What I Would Have Said

I am painfully shy.  I don’t particularly like talking to strangers, and I can’t bring myself to speak publicly . . . unless it’s absolutely mandatory (work, school, etc.).  I would have liked to have spoken at Aunt Shirley’s funeral on Friday.  In fact, just about every muscle in my body was twitching, and my brain / inner dialogue was screaming at me to get up there and speak because I have so many wonderful things to say, but I just couldn’t.


About my propensity to be shy . . . I feel like we live in a world today where a shy person is treated as though they are defective. Aunt Shirley never made me faulty.  I never even had to tell her that I was shy. I didn’t know it then, as a child, because we view the world differently then than when we are grown, but I see it now, in hindsight – Aunt Shirley just accepted me for who I was, no questions asked. She had this innate understanding that I was just a shy kid, and it was OKay, and she didn’t push me to be anything other.

As a tot, I always looked so forward to going to the Litchfield Fair with Aunt Shirley and Uncle Norman each year. I was far too shy to order food for myself or speak up if I wanted some bobble. I’d tell Aunt Shirley what I wanted, and she’d order for me. She didn’t tell me to tell the person working at the counter; she spoke for me when I couldn’t vocalize my wants.  I didn’t have to ask Auntie for her help; she instinctively knew when I needed to borrow her voice.

There are two times I remember Aunt Shirley being mad. First, when I was given the raw burger at the fair.  (Even if I had wanted to speak up for myself in that scenario, she was already “on it.”).  The other time . . . Uncle Normal knocked her over in the swimming pool during a vacation in Vermont. There’s a third time she was mad, and it’s the only time I’m aware of that she was mad AT me, and that was when I ran off and got lost at the beach. I’ve always relied on “I was too young to remember” as reasoning for not remembering, but years of study in psychology has lead me to believe that I’ve just repressed it. With the exception of the pool fiasco, I think that even Aunt Shirley’s anger stemmed from love.

Aunt Shirley taught me many things I use today. I was pretty resistant to learn anything useful like canning and sewing or anything cooking and / or baking related.  In fact, Aunt Shirley and Uncle Norman have always been my champions when there’s been joking about my not cooking. “She’ll get it! She’ll do it!”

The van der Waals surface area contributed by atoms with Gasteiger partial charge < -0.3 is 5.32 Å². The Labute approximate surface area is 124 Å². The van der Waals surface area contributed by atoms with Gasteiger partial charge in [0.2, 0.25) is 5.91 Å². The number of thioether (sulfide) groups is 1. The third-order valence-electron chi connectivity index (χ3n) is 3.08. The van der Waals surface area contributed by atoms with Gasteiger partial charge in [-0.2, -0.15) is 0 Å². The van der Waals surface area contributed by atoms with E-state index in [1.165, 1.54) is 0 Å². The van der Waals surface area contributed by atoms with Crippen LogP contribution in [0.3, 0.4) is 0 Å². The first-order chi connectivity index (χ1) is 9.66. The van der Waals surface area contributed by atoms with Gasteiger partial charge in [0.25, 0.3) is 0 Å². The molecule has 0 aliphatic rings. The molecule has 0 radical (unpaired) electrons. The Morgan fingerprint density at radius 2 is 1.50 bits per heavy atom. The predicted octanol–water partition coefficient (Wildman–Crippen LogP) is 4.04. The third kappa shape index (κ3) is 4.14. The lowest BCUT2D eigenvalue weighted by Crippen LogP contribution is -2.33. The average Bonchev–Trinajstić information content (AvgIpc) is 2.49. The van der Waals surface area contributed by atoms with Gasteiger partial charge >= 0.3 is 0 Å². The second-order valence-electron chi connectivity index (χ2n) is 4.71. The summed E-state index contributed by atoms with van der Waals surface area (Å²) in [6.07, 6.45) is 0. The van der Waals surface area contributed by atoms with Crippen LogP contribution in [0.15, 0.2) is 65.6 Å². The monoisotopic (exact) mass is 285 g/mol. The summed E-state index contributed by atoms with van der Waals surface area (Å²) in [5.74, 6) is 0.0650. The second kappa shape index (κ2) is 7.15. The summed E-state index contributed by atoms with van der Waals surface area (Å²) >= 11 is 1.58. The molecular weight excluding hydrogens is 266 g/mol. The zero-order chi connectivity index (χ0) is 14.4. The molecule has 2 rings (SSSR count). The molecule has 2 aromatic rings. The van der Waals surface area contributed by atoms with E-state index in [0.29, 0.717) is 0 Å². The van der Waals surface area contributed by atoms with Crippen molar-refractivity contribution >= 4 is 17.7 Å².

Aunt Shirley gave me a love for jigsaw puzzles that may be unmatched. I won’t settle for less than 1,000 – 2,000 pieces. She taught me to construct the frame first. I can hear her voice whenever I am sifting through (literally) thousands of pieces to find the edges, uring me to assemble the border. She taught me latch-hook, which I still enjoy to this day.  Like many, I’ve always admired her ability to cross stitch perfectly; I’ve always been in awe of how it is virtually impossible to differentiate the back from the front. I recently started cross stitching, and I was so convinced that I must be doing something wrong because the back is such a mess, that I asked a fellow cross stitcher to send me a picture of the back of one of their projects.  As I suspected, Aunt Shirley’s work is just . . . flawlessly epic.

Aunt Shirley and Uncle Norman have been present at all of the big events: graduations, weddings, showers, holiday gatherings – but also the little things too: softball games, school award ceremonies, BBQs, and moving days.  I suspect that we all have a memory of looking out in the crowd and seeing Aunt Shirley there.  I also postulate that we have all learned something from her that will live on, in each of us, for (our) forever.

After family gatherings and holiday meals, I always offer to wash the dishes.  There has never once been an instance, when someone who knows Shirley Maxwell, has not commented, “You wash dishes just like your Aunt Shirley!” Washing dishes will never again feel like a chore to me.


^What I would have said^